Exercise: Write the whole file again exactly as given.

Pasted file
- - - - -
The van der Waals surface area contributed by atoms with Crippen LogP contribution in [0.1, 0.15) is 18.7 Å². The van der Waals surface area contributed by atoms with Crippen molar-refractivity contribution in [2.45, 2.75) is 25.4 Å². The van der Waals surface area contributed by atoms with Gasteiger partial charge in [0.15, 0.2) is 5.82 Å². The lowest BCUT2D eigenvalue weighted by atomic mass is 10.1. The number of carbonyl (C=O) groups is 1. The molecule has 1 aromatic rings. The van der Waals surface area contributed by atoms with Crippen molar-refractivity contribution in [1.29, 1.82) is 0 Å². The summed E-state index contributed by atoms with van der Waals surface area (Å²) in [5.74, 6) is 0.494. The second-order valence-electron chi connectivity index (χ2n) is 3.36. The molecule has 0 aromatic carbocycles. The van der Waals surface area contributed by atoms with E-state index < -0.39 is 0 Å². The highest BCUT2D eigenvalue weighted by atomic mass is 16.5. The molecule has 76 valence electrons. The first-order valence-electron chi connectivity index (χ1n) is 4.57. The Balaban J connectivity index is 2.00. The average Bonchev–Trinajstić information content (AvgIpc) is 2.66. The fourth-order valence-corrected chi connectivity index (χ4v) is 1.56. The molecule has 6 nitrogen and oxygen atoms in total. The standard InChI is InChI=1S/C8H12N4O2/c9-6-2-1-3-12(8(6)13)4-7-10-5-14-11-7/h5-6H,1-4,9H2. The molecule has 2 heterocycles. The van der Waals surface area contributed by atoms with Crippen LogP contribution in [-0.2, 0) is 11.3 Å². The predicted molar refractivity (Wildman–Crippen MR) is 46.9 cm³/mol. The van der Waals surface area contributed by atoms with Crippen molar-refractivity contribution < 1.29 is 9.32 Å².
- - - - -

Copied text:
The van der Waals surface area contributed by atoms with Crippen LogP contribution in [0.1, 0.15) is 18.7 Å². The van der Waals surface area contributed by atoms with Crippen molar-refractivity contribution in [2.45, 2.75) is 25.4 Å². The van der Waals surface area contributed by atoms with Gasteiger partial charge in [0.15, 0.2) is 5.82 Å². The lowest BCUT2D eigenvalue weighted by atomic mass is 10.1. The number of carbonyl (C=O) groups is 1. The molecule has 1 aromatic rings. The van der Waals surface area contributed by atoms with Crippen molar-refractivity contribution in [1.29, 1.82) is 0 Å². The summed E-state index contributed by atoms with van der Waals surface area (Å²) in [5.74, 6) is 0.494. The second-order valence-electron chi connectivity index (χ2n) is 3.36. The molecule has 0 aromatic carbocycles. The van der Waals surface area contributed by atoms with E-state index < -0.39 is 0 Å². The highest BCUT2D eigenvalue weighted by atomic mass is 16.5. The molecule has 76 valence electrons. The first-order valence-electron chi connectivity index (χ1n) is 4.57. The Balaban J connectivity index is 2.00. The average Bonchev–Trinajstić information content (AvgIpc) is 2.66. The fourth-order valence-corrected chi connectivity index (χ4v) is 1.56. The molecule has 6 nitrogen and oxygen atoms in total. The standard InChI is InChI=1S/C8H12N4O2/c9-6-2-1-3-12(8(6)13)4-7-10-5-14-11-7/h5-6H,1-4,9H2. The molecule has 2 heterocycles. The van der Waals surface area contributed by atoms with Crippen LogP contribution in [-0.2, 0) is 11.3 Å². The predicted molar refractivity (Wildman–Crippen MR) is 46.9 cm³/mol. The van der Waals surface area contributed by atoms with Crippen molar-refractivity contribution < 1.29 is 9.32 Å².